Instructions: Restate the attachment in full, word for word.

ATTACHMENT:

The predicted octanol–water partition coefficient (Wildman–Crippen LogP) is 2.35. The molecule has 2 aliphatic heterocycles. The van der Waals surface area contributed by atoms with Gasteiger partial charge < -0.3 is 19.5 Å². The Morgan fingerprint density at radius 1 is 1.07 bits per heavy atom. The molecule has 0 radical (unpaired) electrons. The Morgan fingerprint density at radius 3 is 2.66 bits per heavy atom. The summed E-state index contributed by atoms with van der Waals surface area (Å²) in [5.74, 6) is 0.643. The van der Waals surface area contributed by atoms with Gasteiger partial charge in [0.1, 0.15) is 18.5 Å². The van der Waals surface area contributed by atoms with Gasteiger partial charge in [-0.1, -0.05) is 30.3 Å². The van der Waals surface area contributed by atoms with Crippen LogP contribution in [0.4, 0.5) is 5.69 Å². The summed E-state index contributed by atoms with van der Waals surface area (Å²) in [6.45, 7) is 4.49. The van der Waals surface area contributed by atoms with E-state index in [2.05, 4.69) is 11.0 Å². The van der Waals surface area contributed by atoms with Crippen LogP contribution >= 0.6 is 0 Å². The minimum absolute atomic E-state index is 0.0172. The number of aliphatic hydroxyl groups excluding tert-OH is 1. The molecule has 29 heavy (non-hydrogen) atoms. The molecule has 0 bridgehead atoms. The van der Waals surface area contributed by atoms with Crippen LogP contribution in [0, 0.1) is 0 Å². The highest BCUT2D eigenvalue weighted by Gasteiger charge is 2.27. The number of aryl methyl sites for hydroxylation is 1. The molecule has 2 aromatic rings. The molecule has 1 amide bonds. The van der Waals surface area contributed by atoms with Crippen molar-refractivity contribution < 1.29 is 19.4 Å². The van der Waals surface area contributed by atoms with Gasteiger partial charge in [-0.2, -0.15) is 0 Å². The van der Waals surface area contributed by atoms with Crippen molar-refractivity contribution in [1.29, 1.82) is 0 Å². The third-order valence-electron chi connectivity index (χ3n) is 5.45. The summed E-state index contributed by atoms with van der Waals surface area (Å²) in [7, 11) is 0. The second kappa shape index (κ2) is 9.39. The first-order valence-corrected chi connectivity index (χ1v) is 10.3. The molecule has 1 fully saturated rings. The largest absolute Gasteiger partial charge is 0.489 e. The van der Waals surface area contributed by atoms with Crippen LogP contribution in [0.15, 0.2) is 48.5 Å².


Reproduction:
The predicted octanol–water partition coefficient (Wildman–Crippen LogP) is 2.35. The molecule has 2 aliphatic heterocycles. The van der Waals surface area contributed by atoms with Gasteiger partial charge < -0.3 is 19.5 Å². The Morgan fingerprint density at radius 1 is 1.07 bits per heavy atom. The molecule has 0 radical (unpaired) electrons. The Morgan fingerprint density at radius 3 is 2.66 bits per heavy atom. The summed E-state index contributed by atoms with van der Waals surface area (Å²) in [5.74, 6) is 0.643. The van der Waals surface area contributed by atoms with Gasteiger partial charge in [0.1, 0.15) is 18.5 Å². The van der Waals surface area contributed by atoms with Gasteiger partial charge in [-0.1, -0.05) is 30.3 Å². The van der Waals surface area contributed by atoms with Crippen LogP contribution in [0.4, 0.5) is 5.69 Å². The summed E-state index contributed by atoms with van der Waals surface area (Å²) in [6.45, 7) is 4.49. The van der Waals surface area contributed by atoms with E-state index in [2.05, 4.69) is 11.0 Å². The van der Waals surface area contributed by atoms with Crippen LogP contribution >= 0.6 is 0 Å². The minimum absolute atomic E-state index is 0.0172. The number of aliphatic hydroxyl groups excluding tert-OH is 1. The molecule has 29 heavy (non-hydrogen) atoms. The molecule has 0 bridgehead atoms. The van der Waals surface area contributed by atoms with Crippen LogP contribution in [0, 0.1) is 0 Å². The highest BCUT2D eigenvalue weighted by Gasteiger charge is 2.27. The number of aryl methyl sites for hydroxylation is 1. The molecule has 2 aromatic rings. The molecule has 1 amide bonds. The van der Waals surface area contributed by atoms with Crippen molar-refractivity contribution < 1.29 is 19.4 Å². The van der Waals surface area contributed by atoms with Gasteiger partial charge in [-0.2, -0.15) is 0 Å². The van der Waals surface area contributed by atoms with Crippen molar-refractivity contribution in [1.29, 1.82) is 0 Å². The third-order valence-electron chi connectivity index (χ3n) is 5.45. The summed E-state index contributed by atoms with van der Waals surface area (Å²) in [7, 11) is 0. The second kappa shape index (κ2) is 9.39. The first-order valence-corrected chi connectivity index (χ1v) is 10.3. The molecule has 1 fully saturated rings. The largest absolute Gasteiger partial charge is 0.489 e. The van der Waals surface area contributed by atoms with Crippen LogP contribution in [0.15, 0.2) is 48.5 Å².